Council of Ministers

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Council of Ministers


in prerevolutionary Russia, the highest organ of government. The Council of Ministers was founded on Nov. 12,1861, to discuss state matters and materials and annual reports on the work of the ministries and other government offices. It reviewed the draft projects of most of the bourgeois reforms and those of many important measures for combating the revolutionary movement. Its chairman was the tsar, who could submit any and all questions for the council’s consideration. Its members included the ministers, officials with ministerial powers, the chairmen of the Council of State and Committee of Ministers, and other high officials personally appointed by the tsar.

The Council of Ministers met irregularly—for example, it did not meet once between the end of 1882 and January 1905. In June and July 1905 it discussed the draft plan for the creation of a new legislative institution, the Bulygin Duma.

The law of Oct. 19,1905, reorganized the Council of Ministers. In addition to coordinating the work of the ministers and other high officials on questions of legislation and high state administration, the Council of Ministers was given responsibility for preliminary review of all draft legislation before submission to the State Duma and Council of State, for the discussion of proposals on the general structure of the ministries and on high-level personnel changes, and for confirmation of the charters of joint-stock companies. Its chairman was appointed by the tsar. The Council of Ministers thenceforth met regularly, two or three times a week.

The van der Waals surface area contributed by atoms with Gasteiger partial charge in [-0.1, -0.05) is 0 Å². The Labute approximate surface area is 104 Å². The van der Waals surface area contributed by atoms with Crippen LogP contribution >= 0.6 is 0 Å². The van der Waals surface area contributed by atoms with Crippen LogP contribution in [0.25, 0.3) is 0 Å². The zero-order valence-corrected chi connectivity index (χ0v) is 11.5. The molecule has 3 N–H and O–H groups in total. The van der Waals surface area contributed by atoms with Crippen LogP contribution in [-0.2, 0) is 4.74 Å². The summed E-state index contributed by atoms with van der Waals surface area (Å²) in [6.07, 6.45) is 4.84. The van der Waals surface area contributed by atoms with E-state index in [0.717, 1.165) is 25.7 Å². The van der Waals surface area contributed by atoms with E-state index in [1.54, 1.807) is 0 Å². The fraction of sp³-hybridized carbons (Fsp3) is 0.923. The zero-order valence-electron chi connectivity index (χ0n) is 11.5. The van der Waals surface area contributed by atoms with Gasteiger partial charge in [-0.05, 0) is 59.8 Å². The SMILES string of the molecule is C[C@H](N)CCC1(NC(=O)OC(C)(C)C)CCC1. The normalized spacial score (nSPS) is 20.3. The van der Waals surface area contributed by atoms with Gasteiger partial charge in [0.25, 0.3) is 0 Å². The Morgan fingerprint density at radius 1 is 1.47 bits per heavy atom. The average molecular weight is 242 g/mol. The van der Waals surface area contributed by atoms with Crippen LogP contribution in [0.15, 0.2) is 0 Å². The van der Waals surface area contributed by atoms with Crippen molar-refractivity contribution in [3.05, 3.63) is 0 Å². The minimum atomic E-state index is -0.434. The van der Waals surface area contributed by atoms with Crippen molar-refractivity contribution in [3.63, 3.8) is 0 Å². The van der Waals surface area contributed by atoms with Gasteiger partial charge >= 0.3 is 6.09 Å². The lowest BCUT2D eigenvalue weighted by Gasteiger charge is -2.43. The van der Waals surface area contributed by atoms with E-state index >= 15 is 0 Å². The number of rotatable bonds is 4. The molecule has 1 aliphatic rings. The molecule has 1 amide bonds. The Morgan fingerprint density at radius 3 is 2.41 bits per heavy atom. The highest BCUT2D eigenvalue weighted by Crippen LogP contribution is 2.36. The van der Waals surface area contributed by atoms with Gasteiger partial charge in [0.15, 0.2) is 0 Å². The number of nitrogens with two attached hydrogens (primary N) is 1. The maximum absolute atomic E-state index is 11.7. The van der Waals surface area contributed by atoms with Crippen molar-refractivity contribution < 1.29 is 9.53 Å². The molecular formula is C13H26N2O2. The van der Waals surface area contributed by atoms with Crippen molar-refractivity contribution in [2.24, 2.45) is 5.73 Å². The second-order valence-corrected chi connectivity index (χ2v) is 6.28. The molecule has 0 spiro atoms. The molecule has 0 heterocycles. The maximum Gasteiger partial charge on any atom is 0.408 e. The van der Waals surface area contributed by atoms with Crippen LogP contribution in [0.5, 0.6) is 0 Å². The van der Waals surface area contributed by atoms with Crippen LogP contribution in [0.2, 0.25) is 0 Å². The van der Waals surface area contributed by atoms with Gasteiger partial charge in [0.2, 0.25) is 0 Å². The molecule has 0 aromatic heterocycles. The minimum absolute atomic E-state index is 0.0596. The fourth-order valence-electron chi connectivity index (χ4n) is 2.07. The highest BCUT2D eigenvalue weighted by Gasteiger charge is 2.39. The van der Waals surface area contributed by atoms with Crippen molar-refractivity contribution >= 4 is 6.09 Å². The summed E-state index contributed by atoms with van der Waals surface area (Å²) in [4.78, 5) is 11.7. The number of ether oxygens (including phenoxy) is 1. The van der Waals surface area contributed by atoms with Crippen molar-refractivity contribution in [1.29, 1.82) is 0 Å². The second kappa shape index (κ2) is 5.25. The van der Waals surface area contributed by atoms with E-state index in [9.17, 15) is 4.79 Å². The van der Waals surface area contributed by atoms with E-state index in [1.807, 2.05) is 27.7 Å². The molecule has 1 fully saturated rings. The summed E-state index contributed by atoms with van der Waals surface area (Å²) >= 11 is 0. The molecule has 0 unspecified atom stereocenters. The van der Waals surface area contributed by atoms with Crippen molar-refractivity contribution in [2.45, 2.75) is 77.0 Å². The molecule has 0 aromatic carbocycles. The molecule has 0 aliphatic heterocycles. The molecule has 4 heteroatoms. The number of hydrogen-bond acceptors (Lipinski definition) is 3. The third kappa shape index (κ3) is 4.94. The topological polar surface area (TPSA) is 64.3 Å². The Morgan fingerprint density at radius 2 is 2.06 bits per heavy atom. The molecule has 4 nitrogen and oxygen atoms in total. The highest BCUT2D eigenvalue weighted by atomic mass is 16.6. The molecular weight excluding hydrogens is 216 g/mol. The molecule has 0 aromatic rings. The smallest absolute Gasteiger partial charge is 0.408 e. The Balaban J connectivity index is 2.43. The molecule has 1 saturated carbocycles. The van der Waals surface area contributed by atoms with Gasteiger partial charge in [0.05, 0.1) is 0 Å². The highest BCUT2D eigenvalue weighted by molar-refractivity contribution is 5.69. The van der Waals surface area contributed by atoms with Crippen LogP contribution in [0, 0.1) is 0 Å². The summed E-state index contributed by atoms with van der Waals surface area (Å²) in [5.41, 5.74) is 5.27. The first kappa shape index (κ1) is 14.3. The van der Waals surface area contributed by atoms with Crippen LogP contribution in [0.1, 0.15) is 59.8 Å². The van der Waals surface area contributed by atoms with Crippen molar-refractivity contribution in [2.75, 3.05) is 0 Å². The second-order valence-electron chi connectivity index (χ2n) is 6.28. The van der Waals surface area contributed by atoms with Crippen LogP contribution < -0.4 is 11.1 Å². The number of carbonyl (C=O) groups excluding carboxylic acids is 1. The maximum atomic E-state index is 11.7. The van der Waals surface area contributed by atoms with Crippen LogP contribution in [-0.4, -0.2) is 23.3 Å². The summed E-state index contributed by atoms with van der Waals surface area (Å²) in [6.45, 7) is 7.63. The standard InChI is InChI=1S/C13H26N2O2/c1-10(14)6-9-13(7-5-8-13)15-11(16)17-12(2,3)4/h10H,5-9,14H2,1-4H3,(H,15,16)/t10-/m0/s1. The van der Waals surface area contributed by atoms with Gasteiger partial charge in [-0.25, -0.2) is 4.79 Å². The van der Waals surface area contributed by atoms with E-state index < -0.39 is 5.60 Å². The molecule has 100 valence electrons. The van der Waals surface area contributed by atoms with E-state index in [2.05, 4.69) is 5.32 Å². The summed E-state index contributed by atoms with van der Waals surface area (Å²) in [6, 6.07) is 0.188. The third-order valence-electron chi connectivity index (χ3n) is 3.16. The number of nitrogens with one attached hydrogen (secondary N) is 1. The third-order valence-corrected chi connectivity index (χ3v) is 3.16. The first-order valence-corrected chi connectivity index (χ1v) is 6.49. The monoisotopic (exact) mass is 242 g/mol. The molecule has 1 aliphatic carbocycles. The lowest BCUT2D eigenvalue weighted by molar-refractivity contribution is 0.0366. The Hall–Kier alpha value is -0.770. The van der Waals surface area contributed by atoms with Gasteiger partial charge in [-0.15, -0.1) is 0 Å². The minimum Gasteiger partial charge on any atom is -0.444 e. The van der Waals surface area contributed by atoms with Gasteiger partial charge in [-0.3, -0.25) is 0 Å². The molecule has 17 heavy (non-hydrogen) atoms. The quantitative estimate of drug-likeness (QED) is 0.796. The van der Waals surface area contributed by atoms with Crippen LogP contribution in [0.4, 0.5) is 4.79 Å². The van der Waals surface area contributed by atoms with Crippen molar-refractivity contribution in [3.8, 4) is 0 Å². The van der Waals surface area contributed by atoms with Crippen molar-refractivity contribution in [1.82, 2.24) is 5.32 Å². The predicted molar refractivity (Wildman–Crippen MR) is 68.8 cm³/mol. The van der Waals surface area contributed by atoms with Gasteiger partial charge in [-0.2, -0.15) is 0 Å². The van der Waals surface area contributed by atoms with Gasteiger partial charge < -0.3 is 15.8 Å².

After the Committee of Ministers was abolished on Apr. 24, 1906, most of its duties were transferred to the Council of Ministers. The council’s competence was broadened: when the Council of State and State Duma were not in session, the Council of Ministers could discuss draft laws and submit them to the emperor for confirmation as “Imperial decrees,” which thus took force without review by the highest bodies of the state, a procedure contrary to the law. Between the First and Second Dumas alone (July 1906-February 1907), the council considered 59 extraordinary “ukases,” including those establishing the counterrevolutionary field courts-martial. In September 1909, for lesser matters, the Little Council of Ministers, composed of assistant ministers, was established.

The Council of Ministers of tsarist Russia reflected a particular stage in the autocracy’s evolution toward bourgeois monarchy but differed from the cabinets of Western Europe, which were responsible to a parliament. The chairman of the Council of Ministers and the ministers themselves were responsible only to the tsar, not to the State Duma. On Mar. 8 (21), 1917, after the February Bourgeois-Democratic Revolution of 1917, the Provisional Government officially proclaimed itself the successor to the Council of Ministers.

S. Iu. Witte was chairman of the Council of Ministers from Oct. 19, 1905, to Apr. 22, 1906,1. L. Goremykin from Apr. 22, 1906, to July 8,1906, P. A. Stolypin from July 8,1906, to Sept. 1, 1911, V. N. Kokovstov from Sept. 11, 1911, to Jan. 30, 1914, I. L. Goremykin from Jan. 30,1914, to Jan. 20,1916, B. V. Shti-urmer from Jan. 20, 1916, to Nov. 10, 1916, A. F. Trepov from Nov. 10, 1916, to Dec. 27, 1916, and N. D. Golitsyn from Dec. 27,1916, to Feb. 27,1917.


Zakonodatel’nye akty perekhodnogo vremeni. . . , 3rd ed. St. Petersburg, 1909. (Covers the period 1904–08).
Witte, S. Iu. Vospominaniia, vols. 2–3. Moscow, 1960.
Eroshkin, N. P. Istoriia gosudarstvennykh uchrezhdenii dorevoliu-tsionnoi Rossii, 2nd ed. Moscow, 1968.
Tsentral’nyi gosudarstvennyi istoricheskii arkhiv SSSR v Leningrade:Putevoditel’. Leningrad, 1956.